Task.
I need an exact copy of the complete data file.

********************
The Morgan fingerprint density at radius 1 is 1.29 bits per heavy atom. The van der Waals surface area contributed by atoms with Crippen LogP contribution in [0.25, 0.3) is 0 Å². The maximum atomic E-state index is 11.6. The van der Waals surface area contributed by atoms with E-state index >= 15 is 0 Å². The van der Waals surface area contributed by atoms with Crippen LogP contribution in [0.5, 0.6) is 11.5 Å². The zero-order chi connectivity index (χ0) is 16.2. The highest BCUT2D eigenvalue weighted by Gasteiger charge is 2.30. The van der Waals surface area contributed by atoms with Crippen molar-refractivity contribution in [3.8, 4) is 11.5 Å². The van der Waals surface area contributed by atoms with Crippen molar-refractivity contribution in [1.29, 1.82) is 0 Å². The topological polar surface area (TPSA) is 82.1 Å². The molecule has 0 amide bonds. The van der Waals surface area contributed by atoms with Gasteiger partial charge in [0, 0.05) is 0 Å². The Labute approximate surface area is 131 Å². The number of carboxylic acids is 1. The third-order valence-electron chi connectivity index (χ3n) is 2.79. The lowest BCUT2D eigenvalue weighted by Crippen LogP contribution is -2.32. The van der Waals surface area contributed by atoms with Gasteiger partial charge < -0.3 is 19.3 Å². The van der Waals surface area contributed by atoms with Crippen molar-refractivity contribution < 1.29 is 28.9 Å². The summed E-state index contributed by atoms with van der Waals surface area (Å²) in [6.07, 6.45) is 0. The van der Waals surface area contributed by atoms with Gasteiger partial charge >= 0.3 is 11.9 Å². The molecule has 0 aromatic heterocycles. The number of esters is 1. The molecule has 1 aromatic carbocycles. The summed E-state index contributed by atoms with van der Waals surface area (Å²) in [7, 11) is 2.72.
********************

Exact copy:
The Morgan fingerprint density at radius 1 is 1.29 bits per heavy atom. The van der Waals surface area contributed by atoms with Crippen LogP contribution in [0.25, 0.3) is 0 Å². The maximum atomic E-state index is 11.6. The van der Waals surface area contributed by atoms with E-state index >= 15 is 0 Å². The van der Waals surface area contributed by atoms with Crippen LogP contribution in [0.5, 0.6) is 11.5 Å². The zero-order chi connectivity index (χ0) is 16.2. The highest BCUT2D eigenvalue weighted by Gasteiger charge is 2.30. The van der Waals surface area contributed by atoms with Crippen molar-refractivity contribution in [3.8, 4) is 11.5 Å². The van der Waals surface area contributed by atoms with Crippen molar-refractivity contribution in [1.29, 1.82) is 0 Å². The topological polar surface area (TPSA) is 82.1 Å². The molecule has 0 amide bonds. The van der Waals surface area contributed by atoms with Gasteiger partial charge in [0, 0.05) is 0 Å². The Labute approximate surface area is 131 Å². The number of carboxylic acids is 1. The third-order valence-electron chi connectivity index (χ3n) is 2.79. The lowest BCUT2D eigenvalue weighted by Crippen LogP contribution is -2.32. The van der Waals surface area contributed by atoms with Gasteiger partial charge < -0.3 is 19.3 Å². The van der Waals surface area contributed by atoms with Crippen molar-refractivity contribution < 1.29 is 28.9 Å². The summed E-state index contributed by atoms with van der Waals surface area (Å²) in [6.07, 6.45) is 0. The van der Waals surface area contributed by atoms with Gasteiger partial charge >= 0.3 is 11.9 Å². The molecule has 0 aromatic heterocycles. The number of esters is 1. The molecule has 1 aromatic carbocycles. The summed E-state index contributed by atoms with van der Waals surface area (Å²) in [7, 11) is 2.72.